Democratic Legitimacy

For several months now, government actions have not enjoyed full democratic legitimacy. Its course is being led mainly by its extreme wing of far-right parties. As current polls show, the protests do not only include left-wing voters; a significant portion of Likud (the ruling party) voters oppose the government's moves.

Polls by the Israel Democracy Institute show, for example, that less than a third of voters support the proposed amendment that would block judges from using “reasonableness” to strike down decisions made by lawmakers. Among Likud voters, less than half support the proposal – just 45 percent.

Indeed, the protest leaders’ decision to increase their efforts, by unleashing a new, massive wave of demonstrations on Tuesday in response to the renewed push of the judicial overhaul plan, is the right call. Their battle against abolishing “reasonableness” reveals that people have learned from other fragile democracies that democracies do not die suddenly, but gradually.

The coalition's ambition to abolish the reasonableness standard, now submitted to the Knesset as a stand-alone move, is actually part of their broader plan: aspiration for unlimited power. The Israeli demonstrators understand the so-called "salami method” that contemporary autocrats have been fond of using, in which they slice up a plan to reduce democracy into smaller individual pieces of legislation to make each of these “smaller” moves look innocuous, and are responding accordingly.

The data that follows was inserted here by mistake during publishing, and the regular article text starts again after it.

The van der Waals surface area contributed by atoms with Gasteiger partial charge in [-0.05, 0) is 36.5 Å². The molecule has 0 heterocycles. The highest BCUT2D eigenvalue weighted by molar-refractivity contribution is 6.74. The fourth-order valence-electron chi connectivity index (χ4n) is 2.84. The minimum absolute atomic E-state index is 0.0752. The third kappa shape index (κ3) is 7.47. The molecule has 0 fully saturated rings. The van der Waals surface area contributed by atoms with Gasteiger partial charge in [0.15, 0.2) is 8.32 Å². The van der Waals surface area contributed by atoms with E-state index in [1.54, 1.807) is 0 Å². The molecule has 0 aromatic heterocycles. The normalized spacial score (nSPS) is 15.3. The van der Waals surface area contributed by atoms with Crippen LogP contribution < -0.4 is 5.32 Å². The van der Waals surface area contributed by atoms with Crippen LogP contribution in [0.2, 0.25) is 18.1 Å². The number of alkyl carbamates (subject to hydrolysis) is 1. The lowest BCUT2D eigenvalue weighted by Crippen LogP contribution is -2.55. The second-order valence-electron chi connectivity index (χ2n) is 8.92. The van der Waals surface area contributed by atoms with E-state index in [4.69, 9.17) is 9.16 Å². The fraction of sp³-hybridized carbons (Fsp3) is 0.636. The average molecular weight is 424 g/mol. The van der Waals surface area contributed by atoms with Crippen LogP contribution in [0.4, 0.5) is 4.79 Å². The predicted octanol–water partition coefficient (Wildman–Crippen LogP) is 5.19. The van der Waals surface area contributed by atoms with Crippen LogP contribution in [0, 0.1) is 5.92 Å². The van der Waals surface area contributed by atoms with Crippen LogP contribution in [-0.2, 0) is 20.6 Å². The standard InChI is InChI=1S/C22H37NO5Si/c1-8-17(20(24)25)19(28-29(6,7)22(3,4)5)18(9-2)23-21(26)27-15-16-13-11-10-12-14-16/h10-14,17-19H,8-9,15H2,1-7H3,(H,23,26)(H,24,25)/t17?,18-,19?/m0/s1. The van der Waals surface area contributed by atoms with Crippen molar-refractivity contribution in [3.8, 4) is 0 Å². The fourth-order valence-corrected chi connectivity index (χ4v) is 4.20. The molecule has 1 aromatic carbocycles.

They are not allowing unilateral moves like this pass without standing firm in strong opposition. It should be noted that it is only the protests that succeeded in driving Likud back to the compromise efforts led by President Isaac Herzog.

Meanwhile, we see that Israel’s opposition parties no longer have any leverage on the government's will and ability to push through their judicial overhaul legislation. With the compromise talks in crisis, only extra-parliamentary action in the form of mass protest can succeed, perhaps, in stopping the continued legislative onslaught.

The Battle for Reasonableness

The battle for reasonableness is a profound one, a fight for democratic reason in the exercise of power in Israel.

The current battle over the reasonableness standard is not just another step in the government's backsliding agenda. It is an expression of a deeper cultural struggle within the Israeli public sphere, concerning the nature of citizen-government relations.

In Israeli public law, the reasonableness standard in government decisions has become the way in which the court democratically assists in increasing the executive branch’s accountability. In Israel, it is not an exaggeration to say that the latter is almost omnipotent. Reasonableness, in this context, is not just a legal instrument.

It is an institution within the Israeli constitutional order, though formally embedded in administrative law, which increases the extent to which all government authorities – at their various levels – justify their actions to the public and political sphere.